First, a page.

### Significance

### Keypoints

- Propose an adversarial training scheme for out-of-manifold regularization of text classification models
- Demonstrate text classification performance of the proposed method by experiments

### Review

#### Background

Many natural language processing (NLP) tasks, including text classification, have enjoyed huge success since the introduction of self-attention based models (Transformer) and application of self-supervised training schemes (BERT). The self-supervised training allowed a stack of Transformer encoders to be pre-trained with a large corpus of unlabelled text data, which learns to extract meaningful vector representation of each input tokens. However, current training objective focuses on learning the in-distribution representation of the text corpus, leading to inefficient embedding in the high-dimensional latent space. The authors address this issue, and propose an adversarial training objective to regularize out-of-manifold (OOM) distribution.

#### Keypoints

##### Propose an adversarial training scheme for out-of-manifold regularization of text classification models

The idea is to adversarially train a generator $G$ and a discriminator $D$ which generates OOM samples, and discriminates whether the input is from OOM or in-distribution.
*Schematic illustration of the proposed method*
The generator takes two latent embeddings $\mathbf{h}_{1}^{m_{g}}$ and $\mathbf{h}_{2}^{m_{g}}$ to output a OOM sample by linear interpolation of the two vectors with coefficient $\lambda$:
\begin{align}
G(\mathbf{h}_{1}^{m_{g}},\mathbf{h}_{2}^{m_{g}}) &= \lambda \cdot \mathbf{h}_{1}^{m_{g}} + (1-\lambda ) \cdot \mathbf{h}_{2}^{m_{g}} \\ \lambda &= \alpha + \gamma \times \Delta,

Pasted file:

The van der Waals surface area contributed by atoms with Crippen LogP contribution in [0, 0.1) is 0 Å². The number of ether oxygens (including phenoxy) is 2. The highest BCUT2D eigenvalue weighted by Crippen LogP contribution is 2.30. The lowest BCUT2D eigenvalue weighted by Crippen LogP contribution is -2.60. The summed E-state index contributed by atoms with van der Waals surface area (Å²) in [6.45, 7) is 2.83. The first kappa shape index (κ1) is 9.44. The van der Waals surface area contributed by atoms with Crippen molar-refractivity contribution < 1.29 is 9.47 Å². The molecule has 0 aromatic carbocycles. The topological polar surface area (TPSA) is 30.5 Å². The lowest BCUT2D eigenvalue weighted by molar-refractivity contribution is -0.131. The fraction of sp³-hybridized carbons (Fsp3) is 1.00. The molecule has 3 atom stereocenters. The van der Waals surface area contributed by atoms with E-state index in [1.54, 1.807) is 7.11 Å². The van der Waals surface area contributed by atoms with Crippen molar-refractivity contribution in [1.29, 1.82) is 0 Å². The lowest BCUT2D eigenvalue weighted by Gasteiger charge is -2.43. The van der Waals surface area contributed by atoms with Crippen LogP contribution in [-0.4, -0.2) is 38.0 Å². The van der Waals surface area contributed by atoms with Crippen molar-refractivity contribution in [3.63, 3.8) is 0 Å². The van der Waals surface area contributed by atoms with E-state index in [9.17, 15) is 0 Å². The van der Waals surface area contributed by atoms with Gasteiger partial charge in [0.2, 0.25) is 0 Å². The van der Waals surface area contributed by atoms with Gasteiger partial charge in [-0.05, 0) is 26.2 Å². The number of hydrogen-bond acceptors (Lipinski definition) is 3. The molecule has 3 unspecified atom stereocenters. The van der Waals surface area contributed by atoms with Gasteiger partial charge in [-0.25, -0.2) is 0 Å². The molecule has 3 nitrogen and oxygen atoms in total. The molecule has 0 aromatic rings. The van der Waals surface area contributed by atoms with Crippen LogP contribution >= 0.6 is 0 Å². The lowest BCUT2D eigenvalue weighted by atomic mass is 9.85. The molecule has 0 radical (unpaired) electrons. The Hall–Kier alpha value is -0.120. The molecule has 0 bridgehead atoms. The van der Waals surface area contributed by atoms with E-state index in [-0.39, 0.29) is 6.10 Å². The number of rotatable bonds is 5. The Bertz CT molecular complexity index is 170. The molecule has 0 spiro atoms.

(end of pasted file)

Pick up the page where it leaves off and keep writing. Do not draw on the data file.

\end{align}
where $\alpha$, $\Delta$ are inferred by applying two-layer MLP to the concatenated sentence-level embeddings, and $\gamma \approx \mathcal{U}(0,1)$ (see ‘Embedding generator’ part of the above figure).
However, the authors mention that training with only the generator $G$ result in the model to memorize the data seen during training.
To generate novel embeddings from the generator, the discriminator $D$ takes sentence-level embedding obtained by averaging the whole embeddings of layer $m_{g}$ including the generated one (see ‘Manifold discriminator’ part of the above figure).
Discriminator then outputs a scalar value in $[0,1]$ to predict whether the embedding includes *fake* or not.
The final objective for training is defined by:
\begin{equation}
\underset{(\mathbf{x},y)\approx D}{\mathbb{E}}[\mathcal{L}_{C}(\mathbf{x},y)+ \mathcal{L}_{G}(\mathbf{x},y)+ e\mathcal{L}_{D}(\mathbf{x})]
\end{equation}
where $e$ is the discriminator coefficient and $\mathcal{L}_{C}$, $\mathcal{L}_{G}$, $\mathcal{L}_{D}$ indicates classification, generator, discriminator loss, respectively.

##### Demonstrate text classification performance of the proposed method by experiments

The proposed method, OoMMix is experimented on four benchmark sentence classification datasets, AG News, Amazon Review, Yahoo Answer, and DBpedia.
Baseline models include existing mixup approaches, such as NonlinearMix, mixup-transformer, TMix, and MixText.
The results indicate that OoMMix outperforms other mixup techniques and the baseline model
*Quantiative performance of the proposed method*
The performance gain was also apparent when data augmentation techniques including EDA, BT, and SSMBA are applied.
*Compatibility of OoMMix with data augmentation*

To investigate the effect of the manifold discriminator, the histogram of mixing coefficients is plotted with respect to the presenced of the discriminator $D$.
*Mixing coefficient without (upper) and with $D$ (lower)*

Further evaluation of the proposed model, including the effect of different embedding layers and the manifold visualization are referred to the original paper.